WASHINGTON — The Turkish government has vowed reprisals if the U.S. Congress passes a defense policy bill that prevents the sale of Lockheed Martin-made F-35 fighter jets to Ankara.
The Senate Armed Services Committee on Thursday passed its version of the $716 billion National Defense Authorization Act with language that directs the Pentagon to submit a plan to Congress to remove the NATO ally from participation in the F-35 program.
“According to agreement, everybody has a mission and we expect everyone to fulfill these missions,” said Turkish Foreign Ministry spokesman Hami Aksoy, Ahval reports. “Such steps are breach of the spirit of our alliance with the U.S. As our minister stated, if such steps are taken, we will have no other choice but to respond accordingly.”
Turkish Foreign Affairs Minister Mevlüt Cavuşoğlu said earlier this month the country would retaliate, after the House version of the NDAA was unveiled. That bill contains a broader prohibition on any foreign military sales to Turkey until the Pentagon reports to Congress on the impact of U.S.-Turkey tensions.
The Senate Armed Services Committee approved its version of the massive bill after meeting behind closed doors this week, but the text of the bill itself is not expected for about another week. The panel was steered by its No. 2 Republican, Sen. Jim Inhofe, of Oklahoma, as its chairman, Sen. John McCain, R-Ariz., was battling brain cancer at home in Arizona.
The NDAA is several steps from becoming law. The House passed its version earlier Thursday, and the Senate must pass its version before the two are reconciled over the summer into a final bill for both chambers to pass.
One provision in the SASC-passed NDAA says the Senate believes Turkey should be sanctioned if it completes the purchase of the S-400 long-range air and anti-missile defense system from Russia.
Separate language from Sens. Thom Tillis, R-N.C., Jeanne Shaheen, D-N.H., and James Lankford, R-Okla., targets the F-35 sale. It directs a report with timelines to remove the Turkish government from participation in the F-35 program with the least impact on other international program partners.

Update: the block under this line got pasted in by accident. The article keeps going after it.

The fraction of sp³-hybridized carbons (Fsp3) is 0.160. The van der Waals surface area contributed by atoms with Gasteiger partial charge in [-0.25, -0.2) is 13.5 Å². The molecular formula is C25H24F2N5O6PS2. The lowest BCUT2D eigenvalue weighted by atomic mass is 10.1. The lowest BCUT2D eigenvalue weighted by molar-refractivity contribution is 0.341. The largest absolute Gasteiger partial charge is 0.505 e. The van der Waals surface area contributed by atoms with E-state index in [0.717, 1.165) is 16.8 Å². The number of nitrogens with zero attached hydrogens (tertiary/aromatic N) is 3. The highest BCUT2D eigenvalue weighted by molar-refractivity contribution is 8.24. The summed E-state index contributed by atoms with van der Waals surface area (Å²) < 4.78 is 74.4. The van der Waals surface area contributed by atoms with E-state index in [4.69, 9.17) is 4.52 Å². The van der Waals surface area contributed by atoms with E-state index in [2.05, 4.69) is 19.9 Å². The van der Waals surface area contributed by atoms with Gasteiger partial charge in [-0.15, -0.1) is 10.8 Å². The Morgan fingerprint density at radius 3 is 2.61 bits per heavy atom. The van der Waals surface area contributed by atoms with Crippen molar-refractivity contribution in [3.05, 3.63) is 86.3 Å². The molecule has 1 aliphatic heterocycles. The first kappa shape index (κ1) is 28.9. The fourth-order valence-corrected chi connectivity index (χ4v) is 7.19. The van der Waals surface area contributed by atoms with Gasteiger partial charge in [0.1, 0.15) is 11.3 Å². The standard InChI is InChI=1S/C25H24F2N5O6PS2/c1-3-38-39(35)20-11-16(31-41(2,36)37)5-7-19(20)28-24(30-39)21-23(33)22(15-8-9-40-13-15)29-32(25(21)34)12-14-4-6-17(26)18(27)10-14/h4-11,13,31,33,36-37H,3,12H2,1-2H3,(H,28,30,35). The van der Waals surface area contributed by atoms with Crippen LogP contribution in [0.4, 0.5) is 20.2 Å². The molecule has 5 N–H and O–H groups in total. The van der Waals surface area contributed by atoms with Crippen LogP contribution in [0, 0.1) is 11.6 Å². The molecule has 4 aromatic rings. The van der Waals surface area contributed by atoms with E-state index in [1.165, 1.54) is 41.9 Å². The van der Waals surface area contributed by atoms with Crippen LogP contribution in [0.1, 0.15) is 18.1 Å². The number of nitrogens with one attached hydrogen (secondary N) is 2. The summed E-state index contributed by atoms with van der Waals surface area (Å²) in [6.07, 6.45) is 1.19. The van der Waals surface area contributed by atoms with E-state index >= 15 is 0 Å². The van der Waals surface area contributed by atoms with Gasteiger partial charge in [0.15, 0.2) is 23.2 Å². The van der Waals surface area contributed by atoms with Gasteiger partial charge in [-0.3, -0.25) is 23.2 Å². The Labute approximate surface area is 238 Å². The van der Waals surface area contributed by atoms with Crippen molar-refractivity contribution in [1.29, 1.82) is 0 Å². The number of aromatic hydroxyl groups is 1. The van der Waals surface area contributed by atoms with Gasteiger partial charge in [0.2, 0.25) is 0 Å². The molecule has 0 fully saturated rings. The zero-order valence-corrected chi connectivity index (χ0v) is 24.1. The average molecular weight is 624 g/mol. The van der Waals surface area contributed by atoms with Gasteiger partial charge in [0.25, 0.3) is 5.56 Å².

The lawmakers cited Turkey’s imprisonment of American Pastor Andrew Brunson as well as the S-400 deal. Turkish officials have said the purchase is a matter of national sovereignty, but NATO members have expressed concerns because the S-400 is not interoperable with NATO systems.
“I truly wish we could instead be working to pass an NDAA that would strengthen the relationship between Turkey and the United States,” Tillis said. “However, the Turkish government’s recent actions, including the wrongful treatment of Pastor Brunson, has made this congressional response both necessary and appropriate.”
“There is tremendous hesitancy [about] transferring sensitive F-35 planes and technology to a nation who has purchased a Russian air defense system designed to shoot these very planes down,” Shaheen said in a statement. “This amendment is meant to give the Departments of State and Defense the guidance and congressional support they need to ensure that this does not happen at this time.”
The congressional action comes as the Trump administration pressures Ankara to rethink the S-400 purchase, which was announced in December.
Secretary of State Mike Pompeo testified Thursday on Capitol Hill that he had spoken with Cavuşoğlu in recent days to push for Brunson’s return and implore Ankara not to buy the S-400.
Turkey’s capacity to access the F-35, he said, “is still very much a live issue.”
U.S. Ambassador to NATO Kay Bailey Hutchison called the purchase “very serious” at a public forum on Wednesday.
“They’re a very important partner,” she said of Turkey. “But no partner in NATO has ever purchased a Russian system that is not capable of being interoperable with our NATO systems.”
Joe Gould was the senior Pentagon reporter for Defense News, covering the intersection of national security policy, politics and the defense industry. He had previously served as Congress reporter.